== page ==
When buying brand new cars, there are a lot of things to consider besides the sticker price. Not the least of your concerns should be car insurance costs. Surprisingly, less than 10% of people who purchase new vehicles consider insurance expenditure. For instance, what if you were on the market for a Toyota hybrid car?
Sure, hybrid cars (vehicles that are powered by both an internal combustion engine and an electric motor) are good and all but are you fully aware that they may cost more than the average car when it comes to insurance? So before you buy that Toyota Prius, Camry or Highlander, consider the following points.
• Easy on thieves’ eyes. Hybrid vehicles are quite popular today, often with long waiting lists in several cities. This also means they are major targets for thieves – as what usually happens with anything seen as different, desirable or new. Insurance firms perceive a higher probability of theft as a good likelihood that you’ll be filing a claim. To offset this scenario, insurers charge consumers more.
• Size matters. Smaller cars generally cost more to insure since there is a greater chance of injury in case a vehicular mishap occurs. Minimal or limited crumple zones suggest less protection, particularly when it comes to head-on collisions. As such, insurance firms will think that they’ll be forced to pay out a liability or medical claim with such cars.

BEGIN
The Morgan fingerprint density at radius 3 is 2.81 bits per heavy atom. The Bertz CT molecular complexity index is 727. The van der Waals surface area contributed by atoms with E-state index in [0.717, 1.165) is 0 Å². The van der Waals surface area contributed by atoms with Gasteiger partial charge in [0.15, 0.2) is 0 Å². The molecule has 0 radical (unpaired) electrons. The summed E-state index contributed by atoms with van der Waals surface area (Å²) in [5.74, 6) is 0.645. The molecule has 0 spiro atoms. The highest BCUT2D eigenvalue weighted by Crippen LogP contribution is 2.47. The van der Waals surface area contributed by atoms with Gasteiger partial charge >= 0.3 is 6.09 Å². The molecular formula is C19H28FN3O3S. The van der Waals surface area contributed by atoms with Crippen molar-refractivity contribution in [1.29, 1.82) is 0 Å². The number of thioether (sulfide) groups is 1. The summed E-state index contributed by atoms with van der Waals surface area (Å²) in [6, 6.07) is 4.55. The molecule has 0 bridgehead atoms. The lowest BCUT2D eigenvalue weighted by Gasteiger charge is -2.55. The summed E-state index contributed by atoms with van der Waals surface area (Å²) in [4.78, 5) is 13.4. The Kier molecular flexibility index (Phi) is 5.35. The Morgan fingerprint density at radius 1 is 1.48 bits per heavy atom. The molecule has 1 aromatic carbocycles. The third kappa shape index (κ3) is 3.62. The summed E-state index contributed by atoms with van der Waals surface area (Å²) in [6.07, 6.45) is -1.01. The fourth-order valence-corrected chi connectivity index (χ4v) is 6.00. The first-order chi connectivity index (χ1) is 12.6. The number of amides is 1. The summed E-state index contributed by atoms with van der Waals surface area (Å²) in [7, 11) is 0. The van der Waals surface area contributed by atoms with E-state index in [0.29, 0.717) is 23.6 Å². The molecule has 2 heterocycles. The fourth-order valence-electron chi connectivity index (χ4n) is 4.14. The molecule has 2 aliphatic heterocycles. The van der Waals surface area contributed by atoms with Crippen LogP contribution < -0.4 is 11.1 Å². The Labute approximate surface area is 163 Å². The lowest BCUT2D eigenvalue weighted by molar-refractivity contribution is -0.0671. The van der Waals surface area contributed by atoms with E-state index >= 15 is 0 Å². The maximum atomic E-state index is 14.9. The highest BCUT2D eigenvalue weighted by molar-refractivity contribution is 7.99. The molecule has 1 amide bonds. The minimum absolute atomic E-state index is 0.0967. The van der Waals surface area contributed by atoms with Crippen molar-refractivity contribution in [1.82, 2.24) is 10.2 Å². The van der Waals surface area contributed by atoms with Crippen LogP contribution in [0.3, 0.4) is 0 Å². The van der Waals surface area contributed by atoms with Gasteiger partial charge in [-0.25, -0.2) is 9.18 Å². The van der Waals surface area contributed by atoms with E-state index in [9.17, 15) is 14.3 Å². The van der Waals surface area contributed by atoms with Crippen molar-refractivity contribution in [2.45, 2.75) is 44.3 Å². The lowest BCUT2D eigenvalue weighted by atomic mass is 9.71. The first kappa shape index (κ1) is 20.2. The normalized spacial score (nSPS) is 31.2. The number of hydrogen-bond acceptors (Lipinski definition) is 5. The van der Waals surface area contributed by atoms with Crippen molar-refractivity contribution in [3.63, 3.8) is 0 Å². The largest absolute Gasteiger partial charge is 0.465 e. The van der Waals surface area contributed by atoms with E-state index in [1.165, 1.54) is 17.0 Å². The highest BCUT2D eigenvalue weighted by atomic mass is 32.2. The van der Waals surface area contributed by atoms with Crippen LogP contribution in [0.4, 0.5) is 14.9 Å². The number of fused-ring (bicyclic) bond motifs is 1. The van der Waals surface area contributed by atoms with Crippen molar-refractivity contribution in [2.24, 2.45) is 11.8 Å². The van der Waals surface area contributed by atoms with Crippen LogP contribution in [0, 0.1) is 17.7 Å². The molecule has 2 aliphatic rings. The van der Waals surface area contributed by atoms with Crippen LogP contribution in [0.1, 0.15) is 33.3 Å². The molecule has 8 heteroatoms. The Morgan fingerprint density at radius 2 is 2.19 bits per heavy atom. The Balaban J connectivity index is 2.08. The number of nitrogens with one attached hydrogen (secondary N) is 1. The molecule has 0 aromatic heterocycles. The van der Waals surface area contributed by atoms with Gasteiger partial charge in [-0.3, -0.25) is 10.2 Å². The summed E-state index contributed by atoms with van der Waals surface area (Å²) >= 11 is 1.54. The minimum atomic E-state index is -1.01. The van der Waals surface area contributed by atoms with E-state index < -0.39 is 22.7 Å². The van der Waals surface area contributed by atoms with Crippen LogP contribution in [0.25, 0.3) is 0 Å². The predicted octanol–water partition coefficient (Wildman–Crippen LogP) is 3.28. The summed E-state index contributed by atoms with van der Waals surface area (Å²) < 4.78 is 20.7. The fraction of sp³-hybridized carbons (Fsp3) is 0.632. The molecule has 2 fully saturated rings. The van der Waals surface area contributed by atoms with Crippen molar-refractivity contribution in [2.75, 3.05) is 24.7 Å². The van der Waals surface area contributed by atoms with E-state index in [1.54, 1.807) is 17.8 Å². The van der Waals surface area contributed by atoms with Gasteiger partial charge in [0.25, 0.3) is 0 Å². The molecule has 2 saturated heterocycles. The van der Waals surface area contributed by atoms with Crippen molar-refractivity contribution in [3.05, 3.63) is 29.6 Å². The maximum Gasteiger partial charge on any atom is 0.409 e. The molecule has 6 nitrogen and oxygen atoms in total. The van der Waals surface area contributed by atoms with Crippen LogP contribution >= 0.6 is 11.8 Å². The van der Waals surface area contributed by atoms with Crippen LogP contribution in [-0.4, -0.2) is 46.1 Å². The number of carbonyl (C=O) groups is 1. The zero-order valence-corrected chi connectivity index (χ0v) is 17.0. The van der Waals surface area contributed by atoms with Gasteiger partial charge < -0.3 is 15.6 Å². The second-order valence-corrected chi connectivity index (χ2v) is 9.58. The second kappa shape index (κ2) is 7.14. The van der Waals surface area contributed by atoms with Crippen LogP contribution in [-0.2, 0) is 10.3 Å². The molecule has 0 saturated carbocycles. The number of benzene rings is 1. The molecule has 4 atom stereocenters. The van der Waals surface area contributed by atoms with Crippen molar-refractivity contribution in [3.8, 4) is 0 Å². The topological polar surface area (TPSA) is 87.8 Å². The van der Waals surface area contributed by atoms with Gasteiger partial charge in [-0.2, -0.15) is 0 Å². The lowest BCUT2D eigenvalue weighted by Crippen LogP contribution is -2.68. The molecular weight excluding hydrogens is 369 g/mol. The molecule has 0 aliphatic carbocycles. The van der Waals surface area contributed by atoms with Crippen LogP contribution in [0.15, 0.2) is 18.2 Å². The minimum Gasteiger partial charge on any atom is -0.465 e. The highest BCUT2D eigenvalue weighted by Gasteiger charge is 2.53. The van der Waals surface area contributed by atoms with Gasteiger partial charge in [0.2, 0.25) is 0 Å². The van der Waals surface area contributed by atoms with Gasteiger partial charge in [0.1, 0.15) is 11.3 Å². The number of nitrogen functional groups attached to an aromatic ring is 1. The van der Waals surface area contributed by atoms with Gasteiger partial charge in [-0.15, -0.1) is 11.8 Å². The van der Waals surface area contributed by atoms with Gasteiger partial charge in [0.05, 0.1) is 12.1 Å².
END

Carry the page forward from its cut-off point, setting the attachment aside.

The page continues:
• Pricey fixes. Toyota hybrid vehicles (or any hybrid car for that matter) cannot be repaired just anywhere by a regular mechanic. They need to be returned to the dealer, especially if the drive system is affected. The insurance outfit interprets this as a greater cost on their part in the event of accidents happening. Even areas where there are trained mechanics to work on hybrid cars, no off-brand parts are yet available for fixing the power system. Although OEM parts are usually covered for hybrid cars, replacing them does not come cheap.
The good news is that even if all the factors mentioned above lead to higher car insurance premiums for hybrid car owners, there are also plenty of credits and discounts that you might be qualified for. Here are some examples.
• Discounts for considerable driving experience or clean records. If you have at least a decade of being behind the wheel, and good driving record at that, then you may be qualified for a discount.
• Good credit begets credit. If you have a good credit score, then chances of getting a good car insurance rate are higher.
• Home-car discounts. Are you a homeowner too? Save money on auto insurance by putting your car insurance and homeowner’s policies under one provider.
Owning a hybrid vehicle is seldom about the money. Most people consider it as a deliberate and conscious choice to be more earth-friendly. Still, knowing about potential related costs or expenses never hurts.
Auto insurance premiums can significantly add to the yearly cost of owning a car. If you’re thinking of owning a Toyota hybrid car, do look at the pros and cons in detail.